The Two Spot Wrasse Oxycheilinus bimaculatus also known as the Little Maori wrasse and Two-spot Maori wrasse. They are relatively common inhabitants of the reefs in Tanzania and are the smallest wrasses of the Oxycheilinus genus.
They are sometimes referred to as Maori wrasses because of the resemblance of the reticulated facial patterns to Maori Tattoo’s. The males when in their courtship colors are particularly beautiful looking fish.
In Tanzanian waters there is considerable variation in coloration between the adults. The juveniles are usually a reddish colour. As they move into the female initial phase so the colours begin to vary from a white and red to a red white and black colouration.
The terminal phase males have an even greater colour variation as can be seen in the images on the post. Each individual has a different combination of colours. Red, yellow, orange, black, white and green are the main colors. There is often but not always a blue spot on the forward area of the dorsal fin and a further black spot midway on the body behind the gill. These two spots give them their name. They grow up to 15 cm in length.
The terminal phase male develops impressive looking anal, dorsal and caudal fins which they use for display to females. The caudal fins often have a lacy orange colored pattern on them. The fins are an unusual romboid shape with the upper spine becoming extended. All in all a very attractive looking fish.
They grow up to 15 cm although they are usually around 12 centimeters.
TWO-SPOT WRASSE IN THE WILD
The Two-Spot Wrasse is very common on the deeper seaward reefs in Tanzania from depths of 12 meters down to at least 30 meters. They are one of the easiest wrasses to photograph and the males will almost always posture for a photographer if they are approached slowly. They usually initially move away but if one stays still for a few seconds they return and posture.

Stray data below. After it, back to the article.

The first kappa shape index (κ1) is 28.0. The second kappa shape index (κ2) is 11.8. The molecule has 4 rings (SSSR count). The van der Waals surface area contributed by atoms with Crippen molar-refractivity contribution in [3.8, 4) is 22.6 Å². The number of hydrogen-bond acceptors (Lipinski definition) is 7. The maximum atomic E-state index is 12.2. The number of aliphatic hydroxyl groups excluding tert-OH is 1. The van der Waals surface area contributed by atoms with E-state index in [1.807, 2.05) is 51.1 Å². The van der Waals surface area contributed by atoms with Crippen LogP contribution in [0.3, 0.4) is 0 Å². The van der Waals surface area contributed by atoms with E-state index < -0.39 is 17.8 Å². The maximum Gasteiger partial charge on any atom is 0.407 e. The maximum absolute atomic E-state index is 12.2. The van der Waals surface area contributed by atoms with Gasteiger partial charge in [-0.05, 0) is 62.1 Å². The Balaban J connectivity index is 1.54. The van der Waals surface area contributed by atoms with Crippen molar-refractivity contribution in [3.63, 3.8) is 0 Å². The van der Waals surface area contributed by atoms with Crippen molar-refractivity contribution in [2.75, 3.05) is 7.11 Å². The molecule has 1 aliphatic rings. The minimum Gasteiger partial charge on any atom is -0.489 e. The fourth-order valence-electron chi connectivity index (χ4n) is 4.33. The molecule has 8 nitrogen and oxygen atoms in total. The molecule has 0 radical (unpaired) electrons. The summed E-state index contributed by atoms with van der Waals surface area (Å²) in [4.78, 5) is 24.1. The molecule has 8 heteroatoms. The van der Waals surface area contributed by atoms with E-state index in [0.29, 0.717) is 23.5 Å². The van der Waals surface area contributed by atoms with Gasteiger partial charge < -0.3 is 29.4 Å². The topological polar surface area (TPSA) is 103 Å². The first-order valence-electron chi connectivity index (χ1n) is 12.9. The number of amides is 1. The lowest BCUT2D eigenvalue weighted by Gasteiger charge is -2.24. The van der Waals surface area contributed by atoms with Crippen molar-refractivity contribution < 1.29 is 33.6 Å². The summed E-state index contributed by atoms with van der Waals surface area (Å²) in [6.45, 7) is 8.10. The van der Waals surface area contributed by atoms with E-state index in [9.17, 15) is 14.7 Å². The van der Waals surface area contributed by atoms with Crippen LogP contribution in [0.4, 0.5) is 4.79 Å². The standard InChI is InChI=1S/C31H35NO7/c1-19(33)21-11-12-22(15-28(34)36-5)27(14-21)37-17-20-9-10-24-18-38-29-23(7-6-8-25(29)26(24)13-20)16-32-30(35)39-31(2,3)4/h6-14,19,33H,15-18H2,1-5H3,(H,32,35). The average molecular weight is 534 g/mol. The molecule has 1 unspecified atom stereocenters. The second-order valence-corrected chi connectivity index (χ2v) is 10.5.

The Two Spot Wrasse, is found across the western Indian Ocean down to southern Kwa-Zulu Natal and across to New Caledonia in the west Pacific. They are mainly seen on the rubble and sandy areas between corals and tend to swim low close to the bottom. They are also common in soft corals on the top and sides of walls.
The Floral Wrasse feed on small crustaceans and mollusks and usually feed individually. On very rare occasions they have been seen swimming with groups of goatfish feeding on the surface of the reef. This is not common behavior.
The Floral Wrasse is Oviparous, with probable distinct pairing during breeding. Little is known of their breeding habits but we observed the pair below engaging in probable mating behaviour. The male was circling the female, posturing with his fins up and swimming at a 45 degree angle around the female. Regretfully this occurred at 22 meters when we were running low on deco time. They are said to form harems with one male having four or five females around them. This is certainly borne out by the numbers as there are always several females in an area and only one male.
Twin-Spot Wrasse are kept in aquariums but may become territorial and aggressive towards similar sized fish and because of this are not commonly kept. They require good hiding places and plenty of water to swim in. A larger tank is therefore a prerequisite. They may also take some time to acclimatize into a tank. They also need thick sand to burrow into. Because of their tendency to uproot rocks these should be well anchored.